6.6 million more Americans have filed for unemployment
This story was updated on April 9 at 4:17 p.m. Eastern time.
More than 6.6 million Americans filed for unemployment claims last week, the second largest number on record.
About 6.8 million people filed claims for the week ending March 28, which the Labor Department revised up by 219,000 from the figure it initially released. This means that in the past three weeks, almost 17 million Americans have filed claims.
The largest number on record prior to the spread of COVID-19 was during a week in October 1982, when about 695,000 people filed for unemployment.
The state with the highest number of unemployment claims last week was California, which had more than 925,000 unemployment claims.
For the week ending March 28, there were nearly 872,000 layoffs in the state’s services industries, according to the Labor Department.
Following California, Georgia had nearly 388,000 people file unemployment claims. Earlier this month, Gov. Brian Kemp ordered residents to stay at home, only going out for essential services, and recently extended his shelter-in-place rules through April 30. The governor previously said Georgia would not require such extreme measures.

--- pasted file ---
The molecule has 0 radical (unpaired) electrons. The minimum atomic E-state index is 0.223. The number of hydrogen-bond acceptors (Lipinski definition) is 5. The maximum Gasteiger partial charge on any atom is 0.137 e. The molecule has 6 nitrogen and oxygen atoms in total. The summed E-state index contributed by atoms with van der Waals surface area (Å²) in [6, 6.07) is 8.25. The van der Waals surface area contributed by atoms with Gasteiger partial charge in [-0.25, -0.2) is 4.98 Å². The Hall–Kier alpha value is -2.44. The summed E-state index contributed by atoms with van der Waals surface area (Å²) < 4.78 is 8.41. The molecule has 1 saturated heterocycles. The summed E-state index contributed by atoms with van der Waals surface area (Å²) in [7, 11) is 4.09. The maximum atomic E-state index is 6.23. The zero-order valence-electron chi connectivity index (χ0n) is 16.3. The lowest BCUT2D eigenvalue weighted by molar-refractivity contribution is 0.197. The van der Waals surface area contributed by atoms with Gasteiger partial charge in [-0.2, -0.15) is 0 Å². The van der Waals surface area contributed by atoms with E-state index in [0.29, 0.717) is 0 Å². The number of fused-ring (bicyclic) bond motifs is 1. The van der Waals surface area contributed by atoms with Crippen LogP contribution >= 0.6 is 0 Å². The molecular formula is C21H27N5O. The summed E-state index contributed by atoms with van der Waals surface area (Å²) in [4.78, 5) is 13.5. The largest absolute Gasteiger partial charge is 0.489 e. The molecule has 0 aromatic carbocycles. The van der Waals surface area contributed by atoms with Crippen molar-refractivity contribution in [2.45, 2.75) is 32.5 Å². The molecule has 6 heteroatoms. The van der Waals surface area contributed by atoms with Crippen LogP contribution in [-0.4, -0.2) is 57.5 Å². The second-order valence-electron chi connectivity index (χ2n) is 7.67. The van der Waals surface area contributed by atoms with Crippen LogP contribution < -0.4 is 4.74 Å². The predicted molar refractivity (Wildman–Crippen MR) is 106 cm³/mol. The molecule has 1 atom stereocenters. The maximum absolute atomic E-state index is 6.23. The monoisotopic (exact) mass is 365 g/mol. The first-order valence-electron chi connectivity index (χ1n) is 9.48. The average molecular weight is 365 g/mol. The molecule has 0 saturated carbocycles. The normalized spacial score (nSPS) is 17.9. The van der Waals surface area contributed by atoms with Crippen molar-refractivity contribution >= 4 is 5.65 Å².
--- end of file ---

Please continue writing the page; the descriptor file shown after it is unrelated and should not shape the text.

New York, the U.S. epicenter of the COVID-19 pandemic, also had one of the highest numbers of unemployment claims, at nearly 367,000.
In terms of percent increase, Georgia also topped the list, with the number of people filing for unemployment claims increasing 190%. Arkansas followed, at 119%. The state has taken stricter safety measures, banning dine-in services at restaurants and bars and ordering salons and tattoo parlors to shut down.
The governor of Arizona, which had the third-highest percentage increase at almost 49%, also issued stay-at-home orders which took effect earlier last week.
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